When is Baisakhi : Baisakhi or Vaisakhi, the harvest festival, is widely known with great enthusiasm to mark the start of the new spring and is widely known in most of India because the New Year by Hindus. It signifies the top of the harvest season in India, marking a time of prosperity for the farmers. Also called as Vaisakhi, it’s a festival of tremendous joy and celebration. Baisakhi is particularly significant to Punjab and Haryana, due to the massive Sikh population who celebrate this festival with tons of energy and vigour. This festival is widely known as Pohela Boishakh in West Bengal , Puthandu in Tamil Nadu , Bohag Bihu in Assam, Pooram Vishu’in Kerala, Bihu in Uttarakhand, Maha Vishuva Sankranti in Odisha, and Ugadi in Andhra Pradesh and Karnataka.
The festival of Baisakhi falls on the primary day of Vaisakh month (April-May) consistent with the Sikh Calendar. For this reason, Baisakhi is additionally mentioned as Vaisakhi. Baisakhi also marks the Punjabi New Year . consistent with English calendar, the date of Baisakhi corresponds to April 13 per annum and Pan American Day once in every 36 years. This variation is thanks to the festival being observed as per the Indian calendar . This year Baisakhi falls on 13 April.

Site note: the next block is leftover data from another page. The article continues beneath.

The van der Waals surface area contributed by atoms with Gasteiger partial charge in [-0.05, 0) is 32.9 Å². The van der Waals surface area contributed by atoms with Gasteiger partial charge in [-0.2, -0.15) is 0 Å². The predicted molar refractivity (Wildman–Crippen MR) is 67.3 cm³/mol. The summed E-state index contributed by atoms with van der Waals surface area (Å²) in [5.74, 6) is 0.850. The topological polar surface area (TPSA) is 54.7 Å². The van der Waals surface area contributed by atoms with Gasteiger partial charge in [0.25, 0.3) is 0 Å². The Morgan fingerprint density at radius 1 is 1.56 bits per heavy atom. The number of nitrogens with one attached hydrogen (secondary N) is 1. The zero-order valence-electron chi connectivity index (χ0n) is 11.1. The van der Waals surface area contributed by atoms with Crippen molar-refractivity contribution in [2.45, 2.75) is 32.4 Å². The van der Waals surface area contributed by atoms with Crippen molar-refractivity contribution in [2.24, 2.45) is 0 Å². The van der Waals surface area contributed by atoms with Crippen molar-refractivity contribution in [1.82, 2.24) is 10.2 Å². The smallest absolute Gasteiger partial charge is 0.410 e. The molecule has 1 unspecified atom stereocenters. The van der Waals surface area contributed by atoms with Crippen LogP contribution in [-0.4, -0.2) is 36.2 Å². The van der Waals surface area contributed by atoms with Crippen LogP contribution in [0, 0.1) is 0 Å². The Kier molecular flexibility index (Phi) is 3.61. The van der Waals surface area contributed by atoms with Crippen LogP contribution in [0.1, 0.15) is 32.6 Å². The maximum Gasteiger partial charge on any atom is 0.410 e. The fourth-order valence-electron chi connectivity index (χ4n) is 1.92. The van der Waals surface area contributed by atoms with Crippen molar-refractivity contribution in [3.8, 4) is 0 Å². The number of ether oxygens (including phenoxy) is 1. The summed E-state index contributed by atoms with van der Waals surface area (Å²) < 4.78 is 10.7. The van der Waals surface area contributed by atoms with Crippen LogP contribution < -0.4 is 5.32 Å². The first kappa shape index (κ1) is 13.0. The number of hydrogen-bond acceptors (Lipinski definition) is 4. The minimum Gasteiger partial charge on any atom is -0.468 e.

Baisakhi Celebrations in Punjab
The Sikhs celebrate Baisakhi by bathing within the holy river and visiting the Gurudwaras, where they participate within the prayers held during the day. Baisakhi gets everyone into the festive mood, and other people wish to dance their heart out. Special celebrations occur at the Talwandi Sabo, where Guru Gobind Singh recompiled the sacred Adi Granth , the Gurudwara at Anandpur Sahib, where Khalsa was born, and therefore the Golden Temple in Amritsar. Farmers thank God for the bountiful harvest and pray for prosperity within the coming year. The phrase ‘Jatta Aayi Baisakhi’ is loudly declared across the fields by gleeful farmers as they passionately dance in celebration, an exciting way of greeting the festival.
After the prayers or Ardas, the Karah Prasad is obtainable to the guru then distributed among the people. this is often followed by a special guru-ka-langur or community lunch at the Gurudwaras, following which the procession of Nagar Kirtan is administered through the streets, where devotional songs are sung by beat honour of this sacred observance, while revellers take the celebration with the enthusiastic and vibrant display of song and dance within the most colourful garb.
Baisakhi Customs and Traditions
As a celebration of the new spring, Vaisakhi is an event which sees men, women and youngsters commemorate this joyous occasion by buying new attire, picking the foremost lively and dynamic of the lot to reflect the atmosphere of happiness felt throughout the gang . Traditional Punjabi attire for men includes the turban with the fan-like adornment worn with a kurta, a waistcoat, the rumaal or scarf, and therefore the lungi tied around their waist, while the ladies wear the customary garments of Salwar Kameez with the foremost festive and ostentatious jewellery. The multi-coloured brilliance of this attire reflects the perky and bubbly nature of the Punjabi way of living.